Dear Mining Company Executive:
I am addressing this letter to all mining companies that continue to lock in today the forward price of the Gold they plan to mine in the future. This process - which is generally called hedging - is rightfully being closely examined by investors, and the result of this careful scrutiny has been an unfavorable pall cast over the stock price of Gold mining companies.
For example, the XAU Index is today no higher than it was when Gold was trading in the mid-$260's. This result stands in stark comparison to the experience of 1993, a moment in time when hedging was far less prevalent. A comparable rally in the Gold price from March to May of 1993 resulted in a 41.8% rise in the XAU Index from 76.00 to 106.78.
Clearly, the market today does not like what it sees, and it is not too hard to understand why. The experience of Ashanti and Cambior speak volumes about the 'dark side' of hedging. That these companies had higher market valuations when Gold traded at $255 than at $325 is not ironic, it is tragic.
It is also tragic that the stock price of neither company outperformed the rest of the industry as the Gold price was declining. One can only conclude that the market already knew what lay ahead for these two companies. The only question that remained unanswered was when the Gold price would finally turn, an event that would cause these two companies to blow-up. That event we now know has occurred.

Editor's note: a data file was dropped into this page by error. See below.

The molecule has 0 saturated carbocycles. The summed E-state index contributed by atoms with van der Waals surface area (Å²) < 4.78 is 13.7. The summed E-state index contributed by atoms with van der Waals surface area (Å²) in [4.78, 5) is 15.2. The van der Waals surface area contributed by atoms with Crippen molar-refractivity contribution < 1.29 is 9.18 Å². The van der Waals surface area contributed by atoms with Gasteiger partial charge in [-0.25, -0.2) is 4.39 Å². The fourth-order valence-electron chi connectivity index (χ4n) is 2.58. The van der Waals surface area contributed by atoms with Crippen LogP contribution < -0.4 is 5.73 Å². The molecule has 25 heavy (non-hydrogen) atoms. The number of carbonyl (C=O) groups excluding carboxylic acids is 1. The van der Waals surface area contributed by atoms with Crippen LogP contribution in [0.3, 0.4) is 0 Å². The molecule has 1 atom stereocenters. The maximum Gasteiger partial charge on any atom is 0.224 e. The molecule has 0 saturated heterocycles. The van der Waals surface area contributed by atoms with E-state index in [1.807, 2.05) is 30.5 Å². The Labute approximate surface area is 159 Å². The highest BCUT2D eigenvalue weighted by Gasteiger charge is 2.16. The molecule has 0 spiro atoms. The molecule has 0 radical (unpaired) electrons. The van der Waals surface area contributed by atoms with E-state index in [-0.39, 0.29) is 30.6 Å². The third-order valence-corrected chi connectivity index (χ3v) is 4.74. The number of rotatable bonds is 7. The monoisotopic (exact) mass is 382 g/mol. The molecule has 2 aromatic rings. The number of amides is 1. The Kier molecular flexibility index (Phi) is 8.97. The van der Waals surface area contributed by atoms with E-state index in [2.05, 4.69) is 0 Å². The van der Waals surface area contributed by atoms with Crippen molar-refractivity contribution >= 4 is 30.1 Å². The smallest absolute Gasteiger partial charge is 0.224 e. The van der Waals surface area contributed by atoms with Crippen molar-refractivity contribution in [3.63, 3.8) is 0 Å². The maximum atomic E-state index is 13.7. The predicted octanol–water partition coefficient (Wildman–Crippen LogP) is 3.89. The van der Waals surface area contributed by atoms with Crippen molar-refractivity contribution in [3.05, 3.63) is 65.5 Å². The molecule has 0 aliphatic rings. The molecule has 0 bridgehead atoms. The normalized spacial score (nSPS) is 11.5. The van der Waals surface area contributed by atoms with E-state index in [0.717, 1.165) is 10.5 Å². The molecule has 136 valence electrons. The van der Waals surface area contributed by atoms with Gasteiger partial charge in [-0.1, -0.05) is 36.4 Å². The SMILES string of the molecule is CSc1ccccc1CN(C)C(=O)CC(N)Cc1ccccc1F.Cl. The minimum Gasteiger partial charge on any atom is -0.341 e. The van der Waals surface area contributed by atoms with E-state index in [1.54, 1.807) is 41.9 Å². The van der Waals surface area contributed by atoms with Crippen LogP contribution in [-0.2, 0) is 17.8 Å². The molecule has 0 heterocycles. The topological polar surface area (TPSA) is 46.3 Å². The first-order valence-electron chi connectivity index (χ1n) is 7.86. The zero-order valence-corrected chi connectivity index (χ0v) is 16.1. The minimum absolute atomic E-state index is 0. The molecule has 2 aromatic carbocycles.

Before addressing the current Gold price, I ask you not to try drawing comparisons between your company and Ashanti or Cambior. Many of you will claim that your hedging structure is fundamentally different and technically bullet-proof. It probably is, and I am not arguing that point. Moreover, you and your colleagues are to be commended for creating structures that have improved your cash-flow in the past, when Gold was falling.
However, while past performance is always a factor when making a decision to invest, stocks are purchased for reasons that are forward-looking. Therefore, the all-important question now is what will be the result of your hedge program in the months and years ahead? It is this issue that is of primary importance to investors, and therefore of fundamental importance to your company's prospects and stock price. In this regard, I offer the following thoughts for your consideration.
When viewed in terms of the concept of insurance, hedging may make some sense. The question of whether to hedge (i.e., buy insurance) or not to hedge then depends upon the cost. In other words, is the insurance worth the cost of that insurance?